Facebook is threatening to ban the sharing of news on its platform if Congress passes a law aimed at giving the news industry leverage over tech companies widely blamed for undermining news revenue streams.
The Journalism Competition and Preservation Act would allow news organizations to collectively negotiate deals for Facebook and Google to distribute their content.
Lawmakers say the goal is to prop up local news by giving outlets more power in social media distribution, which is thought to be soaking up their revenue and fueling the industry’s collapse. Organizations including the American Civil Liberties Union recently banded together to oppose the bill as unfair and potentially counterproductive.
The bill is on track to become law, tucked away in a must-pass annual military funding bill, Axios reported. But Andy Stone, spokesman for Facebook parent Meta Platforms, is saying its passage could mean the end of news on Facebook altogether.
“If Congress passes an ill-considered journalism bill as part of national security legislation, we will be forced to consider removing news from our platform altogether rather than submit to government-mandated negotiations that unfairly disregard any value we provide to news outlets through increased traffic and subscriptions,” Stone said.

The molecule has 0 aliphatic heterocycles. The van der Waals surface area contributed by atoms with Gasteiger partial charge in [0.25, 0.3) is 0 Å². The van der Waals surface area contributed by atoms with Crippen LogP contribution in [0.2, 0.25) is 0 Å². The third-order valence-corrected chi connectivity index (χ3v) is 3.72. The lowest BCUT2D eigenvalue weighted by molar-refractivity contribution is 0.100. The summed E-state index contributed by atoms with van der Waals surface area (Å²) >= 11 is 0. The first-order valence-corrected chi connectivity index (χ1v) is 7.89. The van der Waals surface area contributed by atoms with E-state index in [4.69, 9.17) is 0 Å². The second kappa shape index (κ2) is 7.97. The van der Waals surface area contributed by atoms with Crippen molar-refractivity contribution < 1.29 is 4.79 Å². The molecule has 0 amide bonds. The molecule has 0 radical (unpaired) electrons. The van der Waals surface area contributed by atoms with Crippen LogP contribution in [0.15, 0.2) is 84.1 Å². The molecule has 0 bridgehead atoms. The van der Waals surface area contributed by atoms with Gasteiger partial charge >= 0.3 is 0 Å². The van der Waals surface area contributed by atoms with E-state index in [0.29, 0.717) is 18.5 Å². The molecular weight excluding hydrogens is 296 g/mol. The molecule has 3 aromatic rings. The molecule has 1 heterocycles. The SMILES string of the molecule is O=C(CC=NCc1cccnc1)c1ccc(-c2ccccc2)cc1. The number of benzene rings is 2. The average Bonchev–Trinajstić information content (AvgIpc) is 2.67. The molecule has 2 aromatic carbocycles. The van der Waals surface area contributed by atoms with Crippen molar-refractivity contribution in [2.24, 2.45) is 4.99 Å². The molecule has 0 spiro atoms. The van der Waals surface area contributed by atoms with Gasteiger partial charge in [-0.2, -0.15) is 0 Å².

He said the bill would create “a cartel-like entity which requires one private company to subsidize other private companies,” setting “a terrible precedent for all American businesses.” He added that the bill “fails to recognize the key fact: publishers and broadcasters put their content on our platform themselves because it benefits their bottom line – not the other way around.”
Canada and Australia have already implemented similar laws forcing Facebook to share news revenue. Facebook also threatened to block news in both of those countries, and briefly did so in Australia. It restored news a week later after Australia changed the law to allow more negotiating time before tech companies are forced into a government-run arbitration process.
The proposed U.S. law allows news publishers to demand entering arbitration if negotiations reach an impasse.
A recent government report in Australia determined that its law “has been a success” since being introduced in March 2021, Reuters reported.